At the turn of the twentieth century, Boston was a booming candy town. Of all the tantalizing treats, nothing has stuck around like Marshmallow Fluff. Since that time, the small, family-run company Durkee-Mower has churned out a century of Fluff with the secretive air of Willy Wonka. From fluffernutters to fudge, little has been made of its extraordinary legacy—until now.
To author Mimi Graney, mastermind behind the offbeat What the Fluff festival, Fluff is far more than a retro ingredient in a sugary sandwich or dessert—it is a story about the merits and pitfalls of adaptation and innovation.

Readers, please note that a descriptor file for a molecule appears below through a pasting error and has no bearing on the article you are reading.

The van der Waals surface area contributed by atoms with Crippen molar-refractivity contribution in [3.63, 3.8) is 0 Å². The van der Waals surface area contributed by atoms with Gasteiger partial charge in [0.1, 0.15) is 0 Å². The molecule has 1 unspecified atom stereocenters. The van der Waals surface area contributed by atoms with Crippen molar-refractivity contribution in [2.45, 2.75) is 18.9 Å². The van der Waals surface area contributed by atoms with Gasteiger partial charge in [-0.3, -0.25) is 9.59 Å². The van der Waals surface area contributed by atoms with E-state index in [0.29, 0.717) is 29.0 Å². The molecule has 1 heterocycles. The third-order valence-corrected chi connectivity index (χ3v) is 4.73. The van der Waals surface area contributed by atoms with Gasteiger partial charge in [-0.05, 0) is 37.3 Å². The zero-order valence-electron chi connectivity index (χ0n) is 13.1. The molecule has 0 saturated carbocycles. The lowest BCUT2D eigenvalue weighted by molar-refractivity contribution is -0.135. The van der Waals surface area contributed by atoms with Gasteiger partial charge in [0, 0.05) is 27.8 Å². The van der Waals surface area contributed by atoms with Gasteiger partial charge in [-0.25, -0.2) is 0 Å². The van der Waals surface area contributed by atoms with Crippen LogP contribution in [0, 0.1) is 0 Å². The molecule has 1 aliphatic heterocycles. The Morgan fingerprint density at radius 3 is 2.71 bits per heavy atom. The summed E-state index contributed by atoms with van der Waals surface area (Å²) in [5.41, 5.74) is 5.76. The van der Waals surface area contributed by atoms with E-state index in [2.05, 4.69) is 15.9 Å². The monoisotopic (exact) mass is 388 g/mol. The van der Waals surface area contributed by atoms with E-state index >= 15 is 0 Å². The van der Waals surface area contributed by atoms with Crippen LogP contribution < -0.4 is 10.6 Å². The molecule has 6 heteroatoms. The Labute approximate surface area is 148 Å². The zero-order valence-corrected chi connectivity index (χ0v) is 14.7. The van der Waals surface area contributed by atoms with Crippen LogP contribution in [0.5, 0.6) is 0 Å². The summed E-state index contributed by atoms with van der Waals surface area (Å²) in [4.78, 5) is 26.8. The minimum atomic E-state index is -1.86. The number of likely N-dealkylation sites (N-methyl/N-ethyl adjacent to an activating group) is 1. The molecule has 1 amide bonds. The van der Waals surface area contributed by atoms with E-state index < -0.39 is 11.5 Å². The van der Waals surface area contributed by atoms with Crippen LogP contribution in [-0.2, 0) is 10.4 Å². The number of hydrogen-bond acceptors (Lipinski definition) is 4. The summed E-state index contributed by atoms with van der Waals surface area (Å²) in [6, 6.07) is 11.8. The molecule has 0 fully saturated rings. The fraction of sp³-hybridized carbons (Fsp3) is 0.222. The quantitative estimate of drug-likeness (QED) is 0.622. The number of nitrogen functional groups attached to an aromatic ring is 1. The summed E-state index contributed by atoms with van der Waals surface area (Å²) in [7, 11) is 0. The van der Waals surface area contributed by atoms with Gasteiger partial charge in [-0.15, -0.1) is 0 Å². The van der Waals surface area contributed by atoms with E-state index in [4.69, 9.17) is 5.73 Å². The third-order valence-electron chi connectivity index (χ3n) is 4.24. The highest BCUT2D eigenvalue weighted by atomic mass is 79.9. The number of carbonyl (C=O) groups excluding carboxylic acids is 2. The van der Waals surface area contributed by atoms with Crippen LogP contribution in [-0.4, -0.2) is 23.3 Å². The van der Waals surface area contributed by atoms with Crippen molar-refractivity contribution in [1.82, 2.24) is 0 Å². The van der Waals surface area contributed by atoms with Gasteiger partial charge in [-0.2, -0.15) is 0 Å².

Graney deftly brings the factory floor to life, weaving a fascinating narrative about New England’s forgotten candy industry, changing social roles for women, the advent of commercial radio and modern advertising, and the evolution of how we buy our food today. Marshmallow Fluff has survived two world wars, corporate attacks, nutrition battles, and the rise and fall of manufacturing towns. The world has changed around it, yet Fluff remains the same, achieving the enviable status of an American icon.